Congress has tried before to improve functions at the IRS, but has gotten only mixed results.
In 1998, lawmakers passed legislation signed by President Bill Clinton that significantly reorganized the agency, centralizing more of its power in Washington.
This seemed to help in some areas, as a new leadership team moved assertively to crack down on corporate tax shelters. Yet in the aftermath of the recent controversy, some have pointed to another effect of the law, which critics say created a greater gulf between senior management and IRS field officers.
Former IRS Chief Counsel Donald Korb says the restructuring “took away the pipeline of future leaders” because a “whole series of jobs were eliminated that in the past had given IRS people, as they were moving up to executives, broad experience all over the country in all types of jobs.”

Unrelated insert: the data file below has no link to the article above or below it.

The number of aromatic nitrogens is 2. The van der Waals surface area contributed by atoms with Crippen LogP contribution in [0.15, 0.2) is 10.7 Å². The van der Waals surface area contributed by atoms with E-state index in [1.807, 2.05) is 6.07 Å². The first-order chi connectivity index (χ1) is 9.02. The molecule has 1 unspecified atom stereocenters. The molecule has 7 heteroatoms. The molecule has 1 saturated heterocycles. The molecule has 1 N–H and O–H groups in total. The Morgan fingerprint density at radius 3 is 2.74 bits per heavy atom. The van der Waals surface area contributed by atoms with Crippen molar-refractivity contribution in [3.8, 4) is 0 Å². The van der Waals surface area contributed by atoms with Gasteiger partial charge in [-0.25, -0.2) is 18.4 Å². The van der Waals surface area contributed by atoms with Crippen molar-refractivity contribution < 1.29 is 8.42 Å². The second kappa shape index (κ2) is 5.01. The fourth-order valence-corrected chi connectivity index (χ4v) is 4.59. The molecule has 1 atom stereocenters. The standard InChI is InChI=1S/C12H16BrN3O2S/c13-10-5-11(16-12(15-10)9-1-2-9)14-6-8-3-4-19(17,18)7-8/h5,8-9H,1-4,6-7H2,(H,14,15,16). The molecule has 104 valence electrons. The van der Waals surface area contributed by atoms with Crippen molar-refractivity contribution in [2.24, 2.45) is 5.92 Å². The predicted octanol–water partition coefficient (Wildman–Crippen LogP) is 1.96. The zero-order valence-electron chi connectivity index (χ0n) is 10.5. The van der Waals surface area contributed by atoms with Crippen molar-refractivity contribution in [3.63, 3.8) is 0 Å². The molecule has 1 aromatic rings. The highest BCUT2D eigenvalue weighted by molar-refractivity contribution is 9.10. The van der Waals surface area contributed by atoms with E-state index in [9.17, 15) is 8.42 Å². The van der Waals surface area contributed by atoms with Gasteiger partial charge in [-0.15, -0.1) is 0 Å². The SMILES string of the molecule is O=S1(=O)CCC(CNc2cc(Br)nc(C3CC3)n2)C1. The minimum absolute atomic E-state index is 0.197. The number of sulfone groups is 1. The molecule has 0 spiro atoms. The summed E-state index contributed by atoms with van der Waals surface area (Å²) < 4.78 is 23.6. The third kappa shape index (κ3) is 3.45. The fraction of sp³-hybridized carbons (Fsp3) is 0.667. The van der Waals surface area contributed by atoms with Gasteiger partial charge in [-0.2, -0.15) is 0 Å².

Whether Congress will take another shot at reorganizing the agency remains an open question. Ways and Means Republicans have hinted that changes to the agency could be included in tax overhaul legislation. They have also argued that eliminating tax breaks, lowering rates and generally simplifying the tax code would itself minimize the importance of the IRS.
That may be an unrealistic goal, however.
“Tax reform in the short run in the decade after it requires a lot of interpretation,” lobbyist Jeff Trinca said. “Whenever there’s new law in the books, you have to go and get people[’s] guidance.”
James Jones, communications director for DC Vote, tapes a "DC Constituents Service Day" sign on the wall as he stands with other DC residents outside of Rep. Andy Harris's office on Capitol Hill to protest Harris' actions against D.C.'s marijuana laws on Thursday, July 24, 2014. DC Vote encouraged DC residents to bring their complaints about city services to the Maryland congressman.